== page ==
Hurricane Maria claimed the lives of 4,645 people in Puerto Rico last year and not the 64 long pegged by the island’s government as the official death toll, according to a survey of thousands of residents by a research team led by Harvard University.
The researchers estimated that most victims of the storm died between Sept. 20 and Dec. 31, 2017, as a direct or indirect result of Puerto Rico’s worst natural disaster in 90 years. One-third perished because of delayed or interrupted medical care.
While cautioning that the estimate of 4,645 victims may be too low, the researchers said the numbers “underscore the inattention of the U.S. government to the frail infrastructure of Puerto Rico.”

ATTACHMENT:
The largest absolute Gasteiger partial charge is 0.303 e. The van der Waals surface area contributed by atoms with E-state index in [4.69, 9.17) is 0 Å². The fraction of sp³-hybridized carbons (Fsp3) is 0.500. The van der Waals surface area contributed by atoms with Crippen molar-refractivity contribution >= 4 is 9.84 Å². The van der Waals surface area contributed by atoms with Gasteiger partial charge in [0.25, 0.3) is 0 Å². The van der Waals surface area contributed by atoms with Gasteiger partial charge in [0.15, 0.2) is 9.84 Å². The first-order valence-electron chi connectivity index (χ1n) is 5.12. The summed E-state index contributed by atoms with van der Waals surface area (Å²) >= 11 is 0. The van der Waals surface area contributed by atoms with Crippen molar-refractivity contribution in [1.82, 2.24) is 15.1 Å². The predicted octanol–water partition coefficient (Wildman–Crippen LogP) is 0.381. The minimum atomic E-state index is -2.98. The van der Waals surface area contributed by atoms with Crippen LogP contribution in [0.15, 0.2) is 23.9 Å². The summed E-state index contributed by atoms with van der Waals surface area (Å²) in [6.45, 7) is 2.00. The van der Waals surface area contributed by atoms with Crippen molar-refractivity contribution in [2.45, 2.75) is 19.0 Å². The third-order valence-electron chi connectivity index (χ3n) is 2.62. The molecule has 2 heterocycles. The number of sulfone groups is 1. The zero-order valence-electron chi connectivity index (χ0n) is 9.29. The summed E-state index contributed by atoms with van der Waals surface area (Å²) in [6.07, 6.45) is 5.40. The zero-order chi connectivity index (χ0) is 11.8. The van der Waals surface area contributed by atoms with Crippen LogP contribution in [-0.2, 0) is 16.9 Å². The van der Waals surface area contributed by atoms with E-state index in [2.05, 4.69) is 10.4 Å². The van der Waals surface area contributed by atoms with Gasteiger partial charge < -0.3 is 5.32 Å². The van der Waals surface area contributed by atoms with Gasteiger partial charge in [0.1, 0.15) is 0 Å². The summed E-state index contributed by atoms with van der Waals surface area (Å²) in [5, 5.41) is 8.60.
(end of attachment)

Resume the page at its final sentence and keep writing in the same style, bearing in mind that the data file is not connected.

The tally, reported online on Tuesday in the New England Journal of Medicine, is likely to be controversial because it is far higher than previous independent estimates.
The emergency response to the disaster became highly politicized and provoked criticism of President Donald Trump, who was faulted when much of the U.S. territory remained without power for months.
Puerto Rico’s government released a statement on Tuesday welcoming the study and saying it would analyze it further.
In the aftermath of the storm, Puerto Rico commissioned George Washington University to conduct an independent study into the death toll, the results of which are due soon.
“As the world knows, the magnitude of this tragic disaster caused by Hurricane Maria resulted in many fatalities. We have always expected the number to be higher than what was previously reported,” Carlos Mercader, executive director of the Puerto Rico Federal Affairs Administration said in the government statement.
Maria, a major hurricane with winds close to 150 miles (241 km) per hour, caused an estimated $90 billion in damage to an island already struggling economically and many residents have subsequently left.